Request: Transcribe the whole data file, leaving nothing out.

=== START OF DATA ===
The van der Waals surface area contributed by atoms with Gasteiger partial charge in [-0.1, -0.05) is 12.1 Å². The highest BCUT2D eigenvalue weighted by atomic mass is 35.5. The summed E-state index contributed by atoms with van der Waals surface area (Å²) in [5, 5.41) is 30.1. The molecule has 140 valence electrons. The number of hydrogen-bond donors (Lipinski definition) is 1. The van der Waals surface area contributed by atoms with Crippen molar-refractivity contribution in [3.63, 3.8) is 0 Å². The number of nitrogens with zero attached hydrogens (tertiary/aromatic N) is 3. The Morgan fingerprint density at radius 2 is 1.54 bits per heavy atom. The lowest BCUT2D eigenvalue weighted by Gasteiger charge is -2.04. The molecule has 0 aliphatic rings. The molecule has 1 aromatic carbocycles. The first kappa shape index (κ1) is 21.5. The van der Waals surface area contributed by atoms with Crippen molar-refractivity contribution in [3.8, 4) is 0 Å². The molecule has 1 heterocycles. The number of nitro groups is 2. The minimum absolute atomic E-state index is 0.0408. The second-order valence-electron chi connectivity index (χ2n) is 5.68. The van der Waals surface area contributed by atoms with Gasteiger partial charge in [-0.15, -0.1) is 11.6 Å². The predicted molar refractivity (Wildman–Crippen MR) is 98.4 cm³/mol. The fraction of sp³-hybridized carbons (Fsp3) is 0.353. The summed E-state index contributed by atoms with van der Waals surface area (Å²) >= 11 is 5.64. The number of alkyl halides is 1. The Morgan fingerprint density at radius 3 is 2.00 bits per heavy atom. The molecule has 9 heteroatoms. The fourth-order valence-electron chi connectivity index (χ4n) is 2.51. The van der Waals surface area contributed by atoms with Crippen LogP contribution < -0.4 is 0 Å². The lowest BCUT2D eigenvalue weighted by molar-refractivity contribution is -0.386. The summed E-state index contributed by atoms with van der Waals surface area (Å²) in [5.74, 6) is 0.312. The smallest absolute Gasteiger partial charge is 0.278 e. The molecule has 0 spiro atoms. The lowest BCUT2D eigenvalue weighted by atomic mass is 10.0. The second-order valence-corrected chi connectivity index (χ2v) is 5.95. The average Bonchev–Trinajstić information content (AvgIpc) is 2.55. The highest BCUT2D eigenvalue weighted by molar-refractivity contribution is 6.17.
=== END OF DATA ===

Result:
The van der Waals surface area contributed by atoms with Gasteiger partial charge in [-0.1, -0.05) is 12.1 Å². The highest BCUT2D eigenvalue weighted by atomic mass is 35.5. The summed E-state index contributed by atoms with van der Waals surface area (Å²) in [5, 5.41) is 30.1. The molecule has 140 valence electrons. The number of hydrogen-bond donors (Lipinski definition) is 1. The van der Waals surface area contributed by atoms with Crippen molar-refractivity contribution in [3.63, 3.8) is 0 Å². The number of nitrogens with zero attached hydrogens (tertiary/aromatic N) is 3. The Morgan fingerprint density at radius 2 is 1.54 bits per heavy atom. The lowest BCUT2D eigenvalue weighted by Gasteiger charge is -2.04. The molecule has 0 aliphatic rings. The molecule has 1 aromatic carbocycles. The first kappa shape index (κ1) is 21.5. The van der Waals surface area contributed by atoms with Crippen molar-refractivity contribution in [3.8, 4) is 0 Å². The molecule has 1 heterocycles. The number of nitro groups is 2. The minimum absolute atomic E-state index is 0.0408. The second-order valence-electron chi connectivity index (χ2n) is 5.68. The van der Waals surface area contributed by atoms with Gasteiger partial charge in [-0.15, -0.1) is 11.6 Å². The predicted molar refractivity (Wildman–Crippen MR) is 98.4 cm³/mol. The fraction of sp³-hybridized carbons (Fsp3) is 0.353. The summed E-state index contributed by atoms with van der Waals surface area (Å²) >= 11 is 5.64. The number of alkyl halides is 1. The Morgan fingerprint density at radius 3 is 2.00 bits per heavy atom. The molecule has 9 heteroatoms. The fourth-order valence-electron chi connectivity index (χ4n) is 2.51. The van der Waals surface area contributed by atoms with Crippen LogP contribution < -0.4 is 0 Å². The lowest BCUT2D eigenvalue weighted by molar-refractivity contribution is -0.386. The summed E-state index contributed by atoms with van der Waals surface area (Å²) in [5.74, 6) is 0.312. The smallest absolute Gasteiger partial charge is 0.278 e. The molecule has 0 spiro atoms. The lowest BCUT2D eigenvalue weighted by atomic mass is 10.0. The second-order valence-corrected chi connectivity index (χ2v) is 5.95. The average Bonchev–Trinajstić information content (AvgIpc) is 2.55. The highest BCUT2D eigenvalue weighted by molar-refractivity contribution is 6.17.